Responding to your post, I have had several D series with live PTO and live hydraulics.
There are two main enemies of the D series PTO clutch and one main enemy of the hydraulic system---
1. Slippage caused by the PTO clutch adjusted too loose
2. Improper PTO start-up procedure
3. For the hydraulics, it is dirt in the unfiltered hydraulic oil.
As we know, the PTO clutch needs to handle momentary peak loads without slippage--- such as when using a bush hog in brush. Also, most live PTO clutches on many tractors are not designed to handle repeated high torque start-up loads at high engine RPMs.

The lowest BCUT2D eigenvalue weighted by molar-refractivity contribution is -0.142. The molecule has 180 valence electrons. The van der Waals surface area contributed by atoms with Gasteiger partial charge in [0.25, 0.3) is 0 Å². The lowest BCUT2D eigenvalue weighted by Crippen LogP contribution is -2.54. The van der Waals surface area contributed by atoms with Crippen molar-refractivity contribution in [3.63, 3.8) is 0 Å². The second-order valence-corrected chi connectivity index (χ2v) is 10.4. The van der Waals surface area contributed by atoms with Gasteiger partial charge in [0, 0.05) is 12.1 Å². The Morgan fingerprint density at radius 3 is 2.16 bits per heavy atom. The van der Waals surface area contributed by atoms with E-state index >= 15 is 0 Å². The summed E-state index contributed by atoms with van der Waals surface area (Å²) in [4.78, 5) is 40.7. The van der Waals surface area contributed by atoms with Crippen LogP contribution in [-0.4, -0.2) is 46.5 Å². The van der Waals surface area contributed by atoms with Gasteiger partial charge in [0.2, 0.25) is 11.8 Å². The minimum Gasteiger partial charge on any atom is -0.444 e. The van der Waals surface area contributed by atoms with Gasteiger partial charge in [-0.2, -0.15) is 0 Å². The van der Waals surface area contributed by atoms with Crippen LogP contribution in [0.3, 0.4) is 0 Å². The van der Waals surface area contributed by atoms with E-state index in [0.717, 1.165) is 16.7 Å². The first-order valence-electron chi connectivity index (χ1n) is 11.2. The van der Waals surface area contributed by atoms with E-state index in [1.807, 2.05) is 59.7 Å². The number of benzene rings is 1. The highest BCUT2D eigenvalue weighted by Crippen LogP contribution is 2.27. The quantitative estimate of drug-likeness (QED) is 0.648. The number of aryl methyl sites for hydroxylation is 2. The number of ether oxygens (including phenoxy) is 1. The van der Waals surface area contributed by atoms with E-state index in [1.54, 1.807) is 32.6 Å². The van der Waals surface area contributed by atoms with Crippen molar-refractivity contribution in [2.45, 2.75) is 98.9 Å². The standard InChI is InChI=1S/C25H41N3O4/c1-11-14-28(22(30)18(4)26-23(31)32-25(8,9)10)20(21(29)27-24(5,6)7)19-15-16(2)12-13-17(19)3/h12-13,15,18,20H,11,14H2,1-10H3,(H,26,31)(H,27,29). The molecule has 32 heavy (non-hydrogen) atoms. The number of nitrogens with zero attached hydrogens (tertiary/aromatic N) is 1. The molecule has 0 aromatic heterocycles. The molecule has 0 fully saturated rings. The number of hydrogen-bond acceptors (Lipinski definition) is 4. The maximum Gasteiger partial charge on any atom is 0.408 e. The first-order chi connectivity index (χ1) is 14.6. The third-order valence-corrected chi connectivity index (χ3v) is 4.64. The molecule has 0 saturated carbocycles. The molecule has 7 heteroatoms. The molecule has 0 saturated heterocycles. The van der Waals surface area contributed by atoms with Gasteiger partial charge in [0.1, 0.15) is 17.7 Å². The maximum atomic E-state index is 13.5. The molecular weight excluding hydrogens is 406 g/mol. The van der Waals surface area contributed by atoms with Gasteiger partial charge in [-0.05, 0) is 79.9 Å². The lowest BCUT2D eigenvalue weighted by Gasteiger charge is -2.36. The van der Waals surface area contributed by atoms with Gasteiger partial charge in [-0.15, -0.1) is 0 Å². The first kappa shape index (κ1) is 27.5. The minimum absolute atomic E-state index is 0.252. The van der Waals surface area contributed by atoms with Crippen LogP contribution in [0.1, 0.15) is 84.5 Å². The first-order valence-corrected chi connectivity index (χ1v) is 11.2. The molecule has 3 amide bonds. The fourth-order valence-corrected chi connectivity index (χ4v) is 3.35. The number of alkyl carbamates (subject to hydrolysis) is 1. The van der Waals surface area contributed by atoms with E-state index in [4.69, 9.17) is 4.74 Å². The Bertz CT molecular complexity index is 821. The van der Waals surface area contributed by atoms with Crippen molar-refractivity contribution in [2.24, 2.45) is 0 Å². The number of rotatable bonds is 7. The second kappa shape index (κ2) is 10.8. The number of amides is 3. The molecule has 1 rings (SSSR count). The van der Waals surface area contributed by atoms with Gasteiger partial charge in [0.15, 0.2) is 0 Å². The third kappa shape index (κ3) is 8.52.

The PTO clutch needs to be adjusted so there is a strong “detent feel” when the lever engages. The D series engine has good low torque so it will engage most PTO loads at low RPM. The live PTO clutch should last a long time.
The time era of the D series tended to not use hydraulic oil filters. Dirt tends to enter hydraulic oil mainly by—
1. Engaging dirty quick couplers
2. Worn out hydraulic cylinder rod wipers.
As we know, the late D series has a separate, small hydraulic oil reservoir and no fine filter. I don’t remember but the suction pipe may have had a screen to keep out big chunks
The D series hydraulic system was good for its era of time. Its gear pump is more tolerant of dirt than either vane pumps or piston pumps. The gear pump is positioned down low so it keeps its prime. A gear pump is quite tolerant of cavitation. The roller chain drive is extremely tolerant of dirty oil. However, spool valves are not very tolerant of dirty oil.